Prostate cancer may be divided, based on its clinical presentation into localized or advanced disease. For men with clinical T1-T2 prostate cancer, curative therapy or observation are options. For men with advanced disease (T3 or above), hormonal therapy and other palliative treatments are the primary approaches for consideration. Men who have a less than 10 year life expectancy with localized disease, as well as men with less than 5 year life expectancy and asymptomatic advanced disease, expectant management is the optimal initial treatment. Management of localized prostate cancer is a controversial issue, in part because the natural history of localized prostate cancer has been only segmentally elucidated. At present, prostate cancer is the most common cancer diagnosed in men in the United States and the second most common cause of cancer death. The ratio of death rate to incidence suggests that between 20 and 50 percent of men with a clinical diagnosis of prostate cancer will die of the disease. In considering the management of localized prostate cancer, it is important to remember that men with latent, incidental microscopic tumors can only rarely have these cancers detected using today's screening tests of PSA and transrectal ultrasound-guided biopsies (Gardner et al., 1998). Preliminary studies that have evaluated a program of observation or watchful waiting rather than screening with a PSA-based approach suggest that the death rate from prostate cancer will decrease with screening. In addition, the small decrease in prostate cancer death rates associated with the increased screening by PSA (with a five- to seven-year lag period) suggests that earlier screening, detection and treatment of men with prostate cancer may have resulted in saving lives. However, little evidence is available at this point with well-performed randomized studies to confirm that treatment of localized prostate cancer will actually decrease death rates from this disease. In distinction, there is widespread acceptance that breast cancer is an important cause of death in women (Walsh, 1994).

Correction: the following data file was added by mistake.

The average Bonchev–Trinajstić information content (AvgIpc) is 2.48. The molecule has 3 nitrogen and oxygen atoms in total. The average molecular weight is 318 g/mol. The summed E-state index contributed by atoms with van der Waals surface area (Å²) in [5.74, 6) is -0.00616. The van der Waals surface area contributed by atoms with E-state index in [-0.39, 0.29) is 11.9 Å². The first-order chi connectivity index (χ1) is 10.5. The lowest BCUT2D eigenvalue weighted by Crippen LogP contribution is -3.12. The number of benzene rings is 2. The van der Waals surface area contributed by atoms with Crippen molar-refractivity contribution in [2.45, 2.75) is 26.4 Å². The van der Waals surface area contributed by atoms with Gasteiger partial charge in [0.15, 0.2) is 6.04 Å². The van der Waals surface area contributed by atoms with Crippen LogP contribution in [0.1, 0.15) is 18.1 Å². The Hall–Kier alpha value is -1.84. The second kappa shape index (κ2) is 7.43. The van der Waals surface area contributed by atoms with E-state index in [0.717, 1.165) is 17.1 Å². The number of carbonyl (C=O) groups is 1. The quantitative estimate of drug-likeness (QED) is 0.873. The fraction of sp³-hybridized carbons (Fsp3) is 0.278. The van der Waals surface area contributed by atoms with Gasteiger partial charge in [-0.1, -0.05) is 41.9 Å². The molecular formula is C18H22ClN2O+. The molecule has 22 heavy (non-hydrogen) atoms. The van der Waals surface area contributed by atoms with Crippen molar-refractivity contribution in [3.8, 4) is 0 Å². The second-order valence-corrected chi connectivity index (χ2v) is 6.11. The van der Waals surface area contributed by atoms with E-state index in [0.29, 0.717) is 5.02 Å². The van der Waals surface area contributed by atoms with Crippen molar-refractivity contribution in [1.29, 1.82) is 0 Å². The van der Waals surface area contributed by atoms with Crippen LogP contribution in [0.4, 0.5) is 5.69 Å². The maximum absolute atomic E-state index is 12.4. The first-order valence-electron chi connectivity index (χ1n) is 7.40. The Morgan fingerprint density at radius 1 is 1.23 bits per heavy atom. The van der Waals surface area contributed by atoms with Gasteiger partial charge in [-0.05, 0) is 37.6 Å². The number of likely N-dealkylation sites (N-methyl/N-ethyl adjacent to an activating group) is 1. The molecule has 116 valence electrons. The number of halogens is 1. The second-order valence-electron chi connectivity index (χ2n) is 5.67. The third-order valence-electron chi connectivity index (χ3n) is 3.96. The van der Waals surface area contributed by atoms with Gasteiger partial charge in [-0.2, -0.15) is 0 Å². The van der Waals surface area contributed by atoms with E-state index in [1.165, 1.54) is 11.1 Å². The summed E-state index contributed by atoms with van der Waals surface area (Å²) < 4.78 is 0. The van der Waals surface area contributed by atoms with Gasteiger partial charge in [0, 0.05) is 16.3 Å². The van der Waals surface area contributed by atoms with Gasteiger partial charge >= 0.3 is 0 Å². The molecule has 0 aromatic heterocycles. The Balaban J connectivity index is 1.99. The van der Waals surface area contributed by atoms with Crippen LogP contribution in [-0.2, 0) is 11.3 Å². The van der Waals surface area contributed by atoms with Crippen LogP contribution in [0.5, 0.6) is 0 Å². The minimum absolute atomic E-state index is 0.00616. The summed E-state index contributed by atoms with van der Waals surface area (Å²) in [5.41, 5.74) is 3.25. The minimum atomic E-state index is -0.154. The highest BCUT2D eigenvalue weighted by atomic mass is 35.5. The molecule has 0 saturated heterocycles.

Studies on the natural history of localized prostate cancer have suffered from selection biases, but they allow us some insight into what would occur if patients were not treated with curative intention for localized disease. Almost all of these studies indicate that men with metastatic disease had unrecognized advanced disease at least ten years prior to diagnosis. This is supported by the studies of Carter et al. (1992) where serum PSA levels were followed serially in a number of patients in the Baltimore Longitudinal Study of Aging. Therefore, patients who are candidates for curative local therapy should have a 10-year life expectancy.